The Chinese coronavirus has killed more than 342,000 people around the globe, decimated economies and laid waste to the hopes and dream of millions of people, yet the bungled response of World Health Organization (W.H.O.) chief Tedros Adhanom Ghebreyesus to the crisis was warmly applauded Sunday by China’s Communist government.
Beijing’s top diplomat Wang Yi said the Ethiopian bureaucrat has done a good job and countries “with decency” will support him and the W.H.O. in its future work.
Speaking at a press conference on the sidelines of the Chinese Communist Party’s annual People’s Congress in Beijing, Wang claimed the W.H.O. was beyond reproach, although he declined the opportunity to offer a single fact to back his claim.
“We hope all countries will realize that humanity is a community with a shared future. We must render each other more support and cooperation, and there should be less accusation and confrontation. We call on all nations to come together and build a better world for all,” he said.
“As for W.H.O.’s international standing and its place in history, I’m sure clear-eyed people the world over will reach a fair conclusion, one that will not be altered just because some country doesn’t like it,” Wang added.
Those who throw mud at the W.H.O. will only leave a stain on themselves, said Wang, in defiance of a host of countries who see nothing but hopeless mismanagement almost from the first day the virus was isolated.
U.S. health secretary Alex Azar has already blamed the W.H.O. for not obtaining or providing the information needed to stem the pandemic.
“We must be frank about one of the primary reasons this outbreak spun out of control: there was a failure by this organisation to obtain the information that the world needed, and that failure cost many lives,” he said earlier this month.
The evidence backs that assertion.
As far back as January 14, two months after health officials are believed to have detected the first case of the virus in China on November 17 of last year, the W.H.O. was promoting a Chinese claim via Twitter that there was “no clear evidence of human-to-human transmission.”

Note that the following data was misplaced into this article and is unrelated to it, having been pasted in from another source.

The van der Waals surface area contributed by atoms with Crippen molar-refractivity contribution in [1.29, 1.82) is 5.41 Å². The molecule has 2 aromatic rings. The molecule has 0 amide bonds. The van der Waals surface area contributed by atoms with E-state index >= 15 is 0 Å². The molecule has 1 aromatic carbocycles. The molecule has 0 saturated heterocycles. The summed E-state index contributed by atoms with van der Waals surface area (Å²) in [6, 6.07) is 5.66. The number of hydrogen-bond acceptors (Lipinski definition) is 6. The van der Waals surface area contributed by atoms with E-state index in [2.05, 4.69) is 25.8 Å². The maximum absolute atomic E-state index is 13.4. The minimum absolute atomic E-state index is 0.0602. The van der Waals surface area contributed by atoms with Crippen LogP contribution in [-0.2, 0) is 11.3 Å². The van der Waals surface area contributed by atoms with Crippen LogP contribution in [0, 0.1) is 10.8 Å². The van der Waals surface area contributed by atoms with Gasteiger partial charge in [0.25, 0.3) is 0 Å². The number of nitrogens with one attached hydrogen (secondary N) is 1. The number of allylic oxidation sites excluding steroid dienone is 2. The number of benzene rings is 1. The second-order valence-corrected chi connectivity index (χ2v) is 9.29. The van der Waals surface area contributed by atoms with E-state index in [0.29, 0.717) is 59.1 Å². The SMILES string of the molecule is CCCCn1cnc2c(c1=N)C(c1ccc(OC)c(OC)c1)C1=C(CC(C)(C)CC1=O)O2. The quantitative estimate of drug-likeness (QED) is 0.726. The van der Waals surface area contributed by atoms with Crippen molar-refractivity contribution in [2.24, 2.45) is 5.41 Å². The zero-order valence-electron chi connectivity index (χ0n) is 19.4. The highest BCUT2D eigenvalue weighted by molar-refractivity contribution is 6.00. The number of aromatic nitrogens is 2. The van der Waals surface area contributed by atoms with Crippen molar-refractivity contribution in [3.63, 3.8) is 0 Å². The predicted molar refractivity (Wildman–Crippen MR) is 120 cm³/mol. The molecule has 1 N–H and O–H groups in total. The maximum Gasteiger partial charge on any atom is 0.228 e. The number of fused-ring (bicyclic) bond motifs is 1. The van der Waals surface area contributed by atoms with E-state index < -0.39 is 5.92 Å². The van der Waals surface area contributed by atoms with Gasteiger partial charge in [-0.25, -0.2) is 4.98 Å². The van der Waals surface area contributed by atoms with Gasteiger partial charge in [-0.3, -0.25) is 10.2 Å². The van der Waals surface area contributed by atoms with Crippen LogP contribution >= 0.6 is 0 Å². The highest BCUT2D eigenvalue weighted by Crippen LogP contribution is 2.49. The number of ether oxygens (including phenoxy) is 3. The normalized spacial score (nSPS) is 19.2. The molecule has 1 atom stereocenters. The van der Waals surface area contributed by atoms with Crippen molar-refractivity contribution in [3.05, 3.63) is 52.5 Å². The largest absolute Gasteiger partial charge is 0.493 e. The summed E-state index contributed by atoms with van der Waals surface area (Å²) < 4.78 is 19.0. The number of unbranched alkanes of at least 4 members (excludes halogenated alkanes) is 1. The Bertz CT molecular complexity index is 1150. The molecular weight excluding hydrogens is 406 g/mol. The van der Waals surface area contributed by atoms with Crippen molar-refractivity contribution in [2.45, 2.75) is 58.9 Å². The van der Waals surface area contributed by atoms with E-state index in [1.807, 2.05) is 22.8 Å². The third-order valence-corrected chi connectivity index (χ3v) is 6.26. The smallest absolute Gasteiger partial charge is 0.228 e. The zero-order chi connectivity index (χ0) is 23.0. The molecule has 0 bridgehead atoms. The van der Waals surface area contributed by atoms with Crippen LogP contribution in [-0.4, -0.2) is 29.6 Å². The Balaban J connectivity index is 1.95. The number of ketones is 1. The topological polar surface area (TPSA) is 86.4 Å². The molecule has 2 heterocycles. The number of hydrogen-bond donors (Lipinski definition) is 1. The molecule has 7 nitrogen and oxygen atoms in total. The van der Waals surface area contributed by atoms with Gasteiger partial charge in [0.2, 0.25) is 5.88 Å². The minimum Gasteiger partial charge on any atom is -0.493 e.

Preliminary investigations conducted by the Chinese authorities have found no clear evidence of human-to-human transmission of the novel #coronavirus (2019-nCoV) identified in #Wuhan, #China🇳. pic.twitter.com/Fnl5P877VG
— World Health Organization (WHO) (@WHO) January 14, 2020
Meanwhile, the disease was spiraling out of control. The W.H.O. tweet came a day before the first case to reach the United States reportedly flew from Wuhan to the state of Washington.
At the same time, the W.H.O. explicitly warned against travel restrictions for those coming from Wuhan or elsewhere in China, despite the fact that these restrictions could could have saved the lives of tens of thousands of people who have since succumbed to the deadly virus.
Tedros’ visit to Beijing was, in part, a vote of confidence in favor of keeping global travel ties to China.
“The W.H.O. noted that some countries are planning to evacuate their citizens from China, saying there is no need to overact and the W.H.O. is fully confident that the Chinese government can bring the spread of the disease under control,” Chinese state media reported while Tedros was in Beijing on January 28.
In the months since, the W.H.O. has delivered other mixed messages about the Chinese coronavirus and even had its U.S. finances cut off, such is the level of frustration with its inability to carry out the most simple of tasks in warning the world of an approaching pandemic.
It has done nothing to dismiss allegations it speaks solely for the Chinese Communist Party, a point noted in Washington:C-SPAN
For his part, Tedros said on Friday his organization “worked day and night to coordinate the global response” to the coronavirus , “providing technical advice, catalysing political solidarity, mobilising resources, coordinating resources and much more.”
“So far almost $800 million has been pledged or received towards W.H.O.’s appeal for COVID-19 programs, leaving a gap of just over $900 million,” Tedros told the 34 members of the W.H.O. Executive Board in a three-hour teleconference, stressing the need – again – for more funding.